He suffered deep cuts in the back of his head when he fell at the jail. The wounds were closed with a medical stapler, but there was no anaesthesia.

The wounds became infected, causing swelling and severe headaches that lasted for two weeks. He said all his hair fell out and grew back grey. Images of Mr Assaf from his release in April show him with a full head of grey hair and a beard.

Unexpected release

Palestinians in administrative detention are required to have their incarceration reviewed every six months for a maximum of two years.

Mr Assaf was released on the first go. He said the authorities perhaps realised he was not a leader of a Hamas youth movement.

“I came out happy to be released, but very sad over two things,” he said. “One, about Gaza being destroyed and, second, over the ones that I left behind in jail.”

He found out he was arrested after being seen at a protest during the early days of the war where he called for Israel's attacks on the enclave to stop. “I told them this is freedom speech, but they said, 'We're at war and you shouldn't do this,'" he said.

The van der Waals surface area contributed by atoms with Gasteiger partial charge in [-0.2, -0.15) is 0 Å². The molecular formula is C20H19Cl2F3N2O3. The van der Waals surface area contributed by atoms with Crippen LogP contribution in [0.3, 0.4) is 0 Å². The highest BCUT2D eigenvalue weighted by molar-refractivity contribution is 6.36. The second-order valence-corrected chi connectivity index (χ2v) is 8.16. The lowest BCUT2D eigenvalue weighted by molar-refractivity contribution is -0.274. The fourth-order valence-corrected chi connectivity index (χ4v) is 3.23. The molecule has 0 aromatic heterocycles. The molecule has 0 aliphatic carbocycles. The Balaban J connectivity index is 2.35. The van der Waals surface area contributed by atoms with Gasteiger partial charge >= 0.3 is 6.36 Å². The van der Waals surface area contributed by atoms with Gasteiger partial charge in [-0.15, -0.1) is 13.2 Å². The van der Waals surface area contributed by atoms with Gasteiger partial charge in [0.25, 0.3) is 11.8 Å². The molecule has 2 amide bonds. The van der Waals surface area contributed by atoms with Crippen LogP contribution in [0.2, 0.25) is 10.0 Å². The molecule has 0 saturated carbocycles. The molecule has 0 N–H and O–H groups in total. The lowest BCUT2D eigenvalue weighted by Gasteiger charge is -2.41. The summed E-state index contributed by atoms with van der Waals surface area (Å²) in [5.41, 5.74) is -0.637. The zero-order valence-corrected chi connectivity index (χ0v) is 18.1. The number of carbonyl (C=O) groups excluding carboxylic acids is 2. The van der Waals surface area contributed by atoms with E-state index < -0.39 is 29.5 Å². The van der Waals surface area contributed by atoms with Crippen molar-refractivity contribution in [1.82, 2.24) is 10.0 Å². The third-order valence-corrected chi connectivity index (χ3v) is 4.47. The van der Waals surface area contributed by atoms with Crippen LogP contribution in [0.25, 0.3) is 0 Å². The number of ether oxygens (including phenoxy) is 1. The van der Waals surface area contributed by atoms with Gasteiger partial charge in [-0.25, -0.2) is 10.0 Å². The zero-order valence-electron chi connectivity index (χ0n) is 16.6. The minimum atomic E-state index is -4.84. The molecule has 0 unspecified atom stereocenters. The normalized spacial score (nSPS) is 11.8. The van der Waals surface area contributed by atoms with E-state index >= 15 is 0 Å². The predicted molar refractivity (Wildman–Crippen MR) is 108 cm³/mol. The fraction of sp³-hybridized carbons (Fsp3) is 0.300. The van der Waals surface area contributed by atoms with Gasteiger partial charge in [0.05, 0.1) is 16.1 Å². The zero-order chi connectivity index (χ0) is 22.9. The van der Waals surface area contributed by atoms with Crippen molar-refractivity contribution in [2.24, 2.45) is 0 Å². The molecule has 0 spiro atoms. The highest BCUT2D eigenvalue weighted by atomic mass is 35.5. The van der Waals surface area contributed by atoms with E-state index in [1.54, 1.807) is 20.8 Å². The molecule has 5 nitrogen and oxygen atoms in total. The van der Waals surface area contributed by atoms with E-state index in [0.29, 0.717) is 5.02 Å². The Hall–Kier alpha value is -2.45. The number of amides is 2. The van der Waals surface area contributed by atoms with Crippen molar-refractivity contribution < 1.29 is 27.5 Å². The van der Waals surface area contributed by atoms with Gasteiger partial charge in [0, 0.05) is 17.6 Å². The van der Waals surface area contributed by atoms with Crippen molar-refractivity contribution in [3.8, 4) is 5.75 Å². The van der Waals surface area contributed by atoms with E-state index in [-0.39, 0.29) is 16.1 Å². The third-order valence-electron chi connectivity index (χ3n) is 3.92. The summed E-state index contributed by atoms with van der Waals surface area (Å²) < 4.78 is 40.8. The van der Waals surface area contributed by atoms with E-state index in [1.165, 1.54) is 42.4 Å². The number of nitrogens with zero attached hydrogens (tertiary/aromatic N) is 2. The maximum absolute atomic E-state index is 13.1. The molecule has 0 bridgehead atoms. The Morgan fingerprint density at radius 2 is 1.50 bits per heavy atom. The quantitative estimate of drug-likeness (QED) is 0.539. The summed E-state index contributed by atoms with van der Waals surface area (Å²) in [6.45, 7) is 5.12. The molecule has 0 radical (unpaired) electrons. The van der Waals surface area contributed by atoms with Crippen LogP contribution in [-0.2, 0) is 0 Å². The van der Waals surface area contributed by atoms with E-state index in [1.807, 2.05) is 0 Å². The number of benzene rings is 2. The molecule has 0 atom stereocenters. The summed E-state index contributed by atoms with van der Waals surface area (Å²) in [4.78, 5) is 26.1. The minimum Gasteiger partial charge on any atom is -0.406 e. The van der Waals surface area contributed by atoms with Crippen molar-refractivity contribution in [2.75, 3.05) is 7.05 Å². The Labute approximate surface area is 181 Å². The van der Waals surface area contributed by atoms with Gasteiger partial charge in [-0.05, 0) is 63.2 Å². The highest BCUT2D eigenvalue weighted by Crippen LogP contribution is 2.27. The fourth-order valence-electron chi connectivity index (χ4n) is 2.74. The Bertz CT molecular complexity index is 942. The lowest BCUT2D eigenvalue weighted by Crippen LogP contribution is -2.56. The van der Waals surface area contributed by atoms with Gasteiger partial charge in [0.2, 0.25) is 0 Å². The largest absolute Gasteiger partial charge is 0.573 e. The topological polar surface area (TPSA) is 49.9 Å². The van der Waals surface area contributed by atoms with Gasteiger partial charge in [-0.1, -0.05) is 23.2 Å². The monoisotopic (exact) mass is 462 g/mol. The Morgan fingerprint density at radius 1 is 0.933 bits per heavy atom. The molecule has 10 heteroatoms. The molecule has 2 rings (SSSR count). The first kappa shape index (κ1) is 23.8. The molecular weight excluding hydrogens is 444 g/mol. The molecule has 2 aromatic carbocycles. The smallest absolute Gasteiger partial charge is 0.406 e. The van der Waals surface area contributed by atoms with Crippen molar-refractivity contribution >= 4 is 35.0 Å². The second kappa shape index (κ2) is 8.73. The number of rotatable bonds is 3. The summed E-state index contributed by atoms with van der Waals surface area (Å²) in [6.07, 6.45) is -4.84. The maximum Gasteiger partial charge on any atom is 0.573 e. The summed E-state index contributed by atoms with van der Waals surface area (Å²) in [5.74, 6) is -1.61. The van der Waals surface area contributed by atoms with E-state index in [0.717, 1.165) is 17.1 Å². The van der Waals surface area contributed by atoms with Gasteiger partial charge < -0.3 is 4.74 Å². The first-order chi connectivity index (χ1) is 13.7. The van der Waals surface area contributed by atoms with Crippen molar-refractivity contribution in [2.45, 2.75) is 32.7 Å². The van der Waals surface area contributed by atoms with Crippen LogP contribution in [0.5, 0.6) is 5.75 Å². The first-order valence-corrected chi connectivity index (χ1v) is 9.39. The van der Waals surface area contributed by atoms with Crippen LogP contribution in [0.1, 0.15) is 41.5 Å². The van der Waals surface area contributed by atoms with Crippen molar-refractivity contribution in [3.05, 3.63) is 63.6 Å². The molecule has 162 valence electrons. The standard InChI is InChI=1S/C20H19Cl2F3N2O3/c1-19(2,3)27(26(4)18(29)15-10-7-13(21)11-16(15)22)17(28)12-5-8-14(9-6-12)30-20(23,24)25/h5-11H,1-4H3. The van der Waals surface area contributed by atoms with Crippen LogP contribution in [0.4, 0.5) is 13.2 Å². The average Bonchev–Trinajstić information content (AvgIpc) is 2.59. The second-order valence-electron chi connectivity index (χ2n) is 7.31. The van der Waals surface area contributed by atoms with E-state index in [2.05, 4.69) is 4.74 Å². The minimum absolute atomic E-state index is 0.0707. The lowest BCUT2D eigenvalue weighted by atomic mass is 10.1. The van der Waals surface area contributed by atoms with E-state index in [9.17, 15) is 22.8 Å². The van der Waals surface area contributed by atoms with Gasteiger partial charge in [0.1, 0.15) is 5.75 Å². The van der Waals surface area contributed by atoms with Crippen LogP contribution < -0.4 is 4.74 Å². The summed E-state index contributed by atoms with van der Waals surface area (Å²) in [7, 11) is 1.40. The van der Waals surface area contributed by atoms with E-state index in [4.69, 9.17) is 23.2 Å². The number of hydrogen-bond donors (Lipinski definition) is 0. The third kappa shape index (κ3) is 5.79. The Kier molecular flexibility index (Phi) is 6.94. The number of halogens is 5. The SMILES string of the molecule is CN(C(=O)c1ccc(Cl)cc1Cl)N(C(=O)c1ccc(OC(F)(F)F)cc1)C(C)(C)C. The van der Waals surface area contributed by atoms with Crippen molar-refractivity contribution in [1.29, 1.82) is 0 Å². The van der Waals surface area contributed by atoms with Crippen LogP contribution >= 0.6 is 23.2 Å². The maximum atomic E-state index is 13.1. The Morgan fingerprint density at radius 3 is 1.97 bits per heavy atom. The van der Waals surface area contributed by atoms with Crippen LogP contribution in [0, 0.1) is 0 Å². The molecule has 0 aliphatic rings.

Prison catastrophe

Before October 7, 5,300 Palestinians were held in Israeli prisons, but the number now stands at more than 10,000, Palestinian groups said. That figure includes 300 women and girls. At least 800 are children.

To date, 18 detainees have died in jail since October 7, but none of the bodies have been released by the authorities. There are reports of some having their hands amputated due to injuries sustained from extremely tight handcuffs.

The Red Cross and other aid agencies have not been granted access to the prisons.

“It is a catastrophe what is happening to the prisoners who are in a really dangerous place, fearing not only for their health but their lives,” Qadura Fares, the Palestinian Authority’s Minister for Detainees and Ex-Detainee Affairs, told The National.

The National has twice approached the Israeli Prison Service outlining the allegations made by Mr Assaf, but has not yet received a response.

Israel has "dramatically increased" its use of administrative detention against Palestinians in the West Bank, Amnesty International said in November.

It also warned of the torture and degrading treatment detainees faced in jail.

Updated: May 24, 2024, 4:45 PM